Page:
Cynthia Fox ’79, author of the recently published Cell of Cells: The Global Race to Capture and Control the Stem Cell, visited campus April 10 to speak with students in Linde Eyster’s biology classes. Cynthia has combined her talent for writing and her fascination with science, traveling the world talking with scientists, physicians and patients about their experience with stem cells and stem cell research. She explained to students, “Stem cells are an incredible medicine, because they know more than we do. But, because we are still in our early stages of fully understanding how they work, they also have the potential to be very dangerous.”
Cynthia chronicled her travels—which include Egypt, Israel, Japan, Singapore, Korea, China and the United States—and spoke of the various ways that embryonic and adult stem cells are being researched and utilized. Most widely, the clinical applications of stem cells today are in cancer and cardiovascular medicine, regenerative medicine and tissue engineering, and cosmetic plastic surgery. The “global race” Cynthia refers to in her book’s title comes in the rapid advancement that many countries are taking advantage of while the United States maintains a ban on federal funding of embryonic stem cell research. While the U.S. government provides substantive funding of adult stem cell research, the ethical implications surrounding embryonic stem cells restrict federal funding in that arena—something that Cynthia believes will be changing in the very near future.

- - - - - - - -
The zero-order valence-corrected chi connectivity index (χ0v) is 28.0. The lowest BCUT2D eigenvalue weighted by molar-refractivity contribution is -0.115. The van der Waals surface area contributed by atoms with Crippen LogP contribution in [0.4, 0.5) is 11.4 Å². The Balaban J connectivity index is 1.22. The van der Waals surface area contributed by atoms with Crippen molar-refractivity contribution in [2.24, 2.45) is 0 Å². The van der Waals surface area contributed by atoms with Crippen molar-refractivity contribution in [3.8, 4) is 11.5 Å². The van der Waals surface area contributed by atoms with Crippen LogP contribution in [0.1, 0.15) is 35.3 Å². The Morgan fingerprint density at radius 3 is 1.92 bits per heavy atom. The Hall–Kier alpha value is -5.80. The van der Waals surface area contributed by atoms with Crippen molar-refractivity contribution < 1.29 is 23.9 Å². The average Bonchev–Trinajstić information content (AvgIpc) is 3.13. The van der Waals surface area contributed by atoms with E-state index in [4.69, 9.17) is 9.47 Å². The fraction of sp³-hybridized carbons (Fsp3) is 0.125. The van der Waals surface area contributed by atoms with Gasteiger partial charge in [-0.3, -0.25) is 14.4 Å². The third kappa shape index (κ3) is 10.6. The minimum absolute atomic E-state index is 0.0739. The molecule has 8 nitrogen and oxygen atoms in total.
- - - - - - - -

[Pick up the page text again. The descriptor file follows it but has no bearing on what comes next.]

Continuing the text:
In a Library Journal review of Cell of Cells, Mary Chitty writes, “The issues [surrounding stem cells] are as much political as scientific. The promise of stem cells may never be exactly as hoped for, but some patients are being helped in truly new ways… [Fox’s book] is a good introduction to a topic that isn’t going away and a gripping and accessible guide to the ongoing work [being done in the area of stem cell research.]”